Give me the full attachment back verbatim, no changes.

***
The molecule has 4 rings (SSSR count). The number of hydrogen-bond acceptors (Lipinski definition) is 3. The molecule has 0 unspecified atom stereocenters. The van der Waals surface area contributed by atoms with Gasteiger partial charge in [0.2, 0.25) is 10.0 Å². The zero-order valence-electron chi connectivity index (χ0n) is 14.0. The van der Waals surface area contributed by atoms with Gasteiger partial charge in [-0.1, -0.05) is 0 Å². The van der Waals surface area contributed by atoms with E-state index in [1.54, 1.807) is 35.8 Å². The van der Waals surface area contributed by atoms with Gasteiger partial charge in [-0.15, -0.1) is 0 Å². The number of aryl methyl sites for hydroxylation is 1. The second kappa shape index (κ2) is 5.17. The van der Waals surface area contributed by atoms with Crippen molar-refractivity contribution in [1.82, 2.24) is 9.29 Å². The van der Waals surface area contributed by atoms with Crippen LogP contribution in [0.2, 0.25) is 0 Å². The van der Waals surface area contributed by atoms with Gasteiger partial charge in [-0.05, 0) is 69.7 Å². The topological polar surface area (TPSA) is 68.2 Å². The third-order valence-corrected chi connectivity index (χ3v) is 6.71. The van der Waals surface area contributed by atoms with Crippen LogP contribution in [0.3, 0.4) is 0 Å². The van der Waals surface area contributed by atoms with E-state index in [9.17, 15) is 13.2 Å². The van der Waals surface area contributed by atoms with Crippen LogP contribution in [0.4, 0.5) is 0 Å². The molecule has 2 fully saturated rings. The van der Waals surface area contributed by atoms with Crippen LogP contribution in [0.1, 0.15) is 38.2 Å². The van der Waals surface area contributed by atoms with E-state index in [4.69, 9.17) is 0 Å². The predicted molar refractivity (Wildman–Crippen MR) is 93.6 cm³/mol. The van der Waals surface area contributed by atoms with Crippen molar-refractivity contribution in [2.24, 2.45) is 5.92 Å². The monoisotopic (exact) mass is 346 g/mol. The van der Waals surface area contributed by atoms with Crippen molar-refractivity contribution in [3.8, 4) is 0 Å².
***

The molecule has 4 rings (SSSR count). The number of hydrogen-bond acceptors (Lipinski definition) is 3. The molecule has 0 unspecified atom stereocenters. The van der Waals surface area contributed by atoms with Gasteiger partial charge in [0.2, 0.25) is 10.0 Å². The zero-order valence-electron chi connectivity index (χ0n) is 14.0. The van der Waals surface area contributed by atoms with Gasteiger partial charge in [-0.1, -0.05) is 0 Å². The van der Waals surface area contributed by atoms with E-state index in [1.54, 1.807) is 35.8 Å². The van der Waals surface area contributed by atoms with Gasteiger partial charge in [-0.15, -0.1) is 0 Å². The number of aryl methyl sites for hydroxylation is 1. The second kappa shape index (κ2) is 5.17. The van der Waals surface area contributed by atoms with Crippen molar-refractivity contribution in [1.82, 2.24) is 9.29 Å². The van der Waals surface area contributed by atoms with Crippen LogP contribution in [0.2, 0.25) is 0 Å². The van der Waals surface area contributed by atoms with Gasteiger partial charge in [-0.05, 0) is 69.7 Å². The topological polar surface area (TPSA) is 68.2 Å². The third-order valence-corrected chi connectivity index (χ3v) is 6.71. The van der Waals surface area contributed by atoms with Crippen LogP contribution in [0.3, 0.4) is 0 Å². The van der Waals surface area contributed by atoms with E-state index in [9.17, 15) is 13.2 Å². The van der Waals surface area contributed by atoms with Crippen LogP contribution in [0.4, 0.5) is 0 Å². The molecule has 2 fully saturated rings. The van der Waals surface area contributed by atoms with Crippen LogP contribution in [0.1, 0.15) is 38.2 Å². The van der Waals surface area contributed by atoms with E-state index in [4.69, 9.17) is 0 Å². The predicted molar refractivity (Wildman–Crippen MR) is 93.6 cm³/mol. The van der Waals surface area contributed by atoms with Crippen molar-refractivity contribution in [2.24, 2.45) is 5.92 Å². The monoisotopic (exact) mass is 346 g/mol. The van der Waals surface area contributed by atoms with Crippen molar-refractivity contribution in [3.8, 4) is 0 Å².